The decoration along my ridge is called the Pie-Crust; this is made up of lengths of split hazel called Ligers and Gadds. The Liggers are the long pieces, the tram lines, and the Gadds are the short pieces, that form the cross effect. The style of the bedroom window is an eyebrowed window.

As if Dave hadn’t made me look wonderful enough, he turned up a day or two later to put the cherry on the cake, so to say. He’d only made me a pheasant out of straw, to take pride of place on my ridge.

Well, that’s me sorted for the next 20 years; I’d better get back to doing what I’m best at, that’s looking good and keeping everyone warm and dry.
Bye for now.

8 thoughts on “My new roof

    1. Hell, Carol. I had never met a Thatcher, or seen one at work, so when Dave turned up I had to seize the opportunity, and with his permission, watch his every move. I wasn’t disappointed; it was a once in a lifetime experience.
      Jackie and I have been living under thatch for over 10 years now; we have no central heating, just two open fires to keep us warm. Having a straw roof with two chimneys poking out of it took some getting used to, the thought of fire was always on our minds; we’re old hands at living under straw now.
      I’m glad that you enjoyed the read, carol; I wrote it with you in mind.
      Take care.


  1. This was a fascinating story Mick. Thatches aren’t common up here – I don’t know that we have them at all, so it’s not something I’m familiar with except in images or on film. It must have been really interesting to see how they did it. Do you hear creatures moving around in the roof?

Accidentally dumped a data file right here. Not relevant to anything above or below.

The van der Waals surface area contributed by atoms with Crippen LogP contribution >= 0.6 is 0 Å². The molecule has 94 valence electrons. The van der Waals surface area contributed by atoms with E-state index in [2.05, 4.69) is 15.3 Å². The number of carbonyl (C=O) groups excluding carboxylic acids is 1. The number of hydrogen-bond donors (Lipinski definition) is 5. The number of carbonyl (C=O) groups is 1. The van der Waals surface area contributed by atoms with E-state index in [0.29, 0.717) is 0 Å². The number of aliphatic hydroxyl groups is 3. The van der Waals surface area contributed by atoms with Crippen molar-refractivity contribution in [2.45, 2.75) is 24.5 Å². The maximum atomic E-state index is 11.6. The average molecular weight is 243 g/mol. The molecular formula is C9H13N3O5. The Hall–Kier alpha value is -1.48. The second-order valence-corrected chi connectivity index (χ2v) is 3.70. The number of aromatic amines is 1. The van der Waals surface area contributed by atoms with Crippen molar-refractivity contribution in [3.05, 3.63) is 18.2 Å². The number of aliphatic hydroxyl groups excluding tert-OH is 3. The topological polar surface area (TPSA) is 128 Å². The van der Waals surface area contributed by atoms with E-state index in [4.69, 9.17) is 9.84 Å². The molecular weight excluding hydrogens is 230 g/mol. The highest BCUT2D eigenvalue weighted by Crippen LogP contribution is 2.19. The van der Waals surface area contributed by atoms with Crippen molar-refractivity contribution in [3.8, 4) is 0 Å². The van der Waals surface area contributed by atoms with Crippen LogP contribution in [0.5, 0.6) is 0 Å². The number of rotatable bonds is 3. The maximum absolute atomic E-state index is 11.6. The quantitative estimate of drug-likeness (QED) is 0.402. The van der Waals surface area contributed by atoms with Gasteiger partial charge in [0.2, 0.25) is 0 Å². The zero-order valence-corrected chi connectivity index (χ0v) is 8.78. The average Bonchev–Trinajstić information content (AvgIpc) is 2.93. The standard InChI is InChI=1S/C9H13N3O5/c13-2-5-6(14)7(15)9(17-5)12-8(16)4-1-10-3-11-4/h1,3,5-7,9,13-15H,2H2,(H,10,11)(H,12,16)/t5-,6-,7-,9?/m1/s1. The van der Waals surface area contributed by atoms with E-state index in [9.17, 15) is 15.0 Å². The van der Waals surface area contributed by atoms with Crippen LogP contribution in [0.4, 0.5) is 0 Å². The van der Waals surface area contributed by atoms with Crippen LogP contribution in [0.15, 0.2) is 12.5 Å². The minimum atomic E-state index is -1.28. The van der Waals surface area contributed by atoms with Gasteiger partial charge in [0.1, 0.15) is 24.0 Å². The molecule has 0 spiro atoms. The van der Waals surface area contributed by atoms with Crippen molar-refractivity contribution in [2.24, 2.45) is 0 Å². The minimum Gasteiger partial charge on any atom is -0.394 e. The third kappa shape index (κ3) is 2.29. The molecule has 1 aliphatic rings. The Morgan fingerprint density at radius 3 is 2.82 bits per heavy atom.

2. Hi Mick, I hope this works as the last comment didn’t! This was a fascinating story Mick. Thatches aren’t common up here – I don’t know that we have them at all, so it’s not something I’m familiar with except in images or on film. It must have been really interesting to see how they did it. Do you hear creatures moving around in the roof?


    1. Hello. Andrea, I hope you are keeping warm and well in these sub-zero temps.
      This was my one and only chance to see a Thatcher at work. There’s certainly more to it than meets the eye.
      The thatch is alive with creepy crawlies of all shapes and sizes; so this place is not for the squeamish. Personally, I love it; my favourite is to watch the Nuthatch take peanuts from the feeder to stash them in my roof. All day he’s at it, back and forth. There must be half a ton of nuts up there by now.
      At night, when all is still, creatures scratch and gnaw. When the imagination is allowed to run wild, it sounds as though something as big as a Hippo is crawling around; but, truth be known, it’s probably only a titchy little mouse.
      I look forward to hearing from you again soon, Andrea.
      Take care.


      1. I think it would be nice to hear those signs of life – as long as you knew about them before you slept there, otherwise it might be a scary surprise 🙂 We’ve finally had a bit of snow here, yesterday and today but any that lay overnight is pretty much gone now. Just been to the park with Winston and it swirled around us but I don’t think it’ll lie. It is freezing though!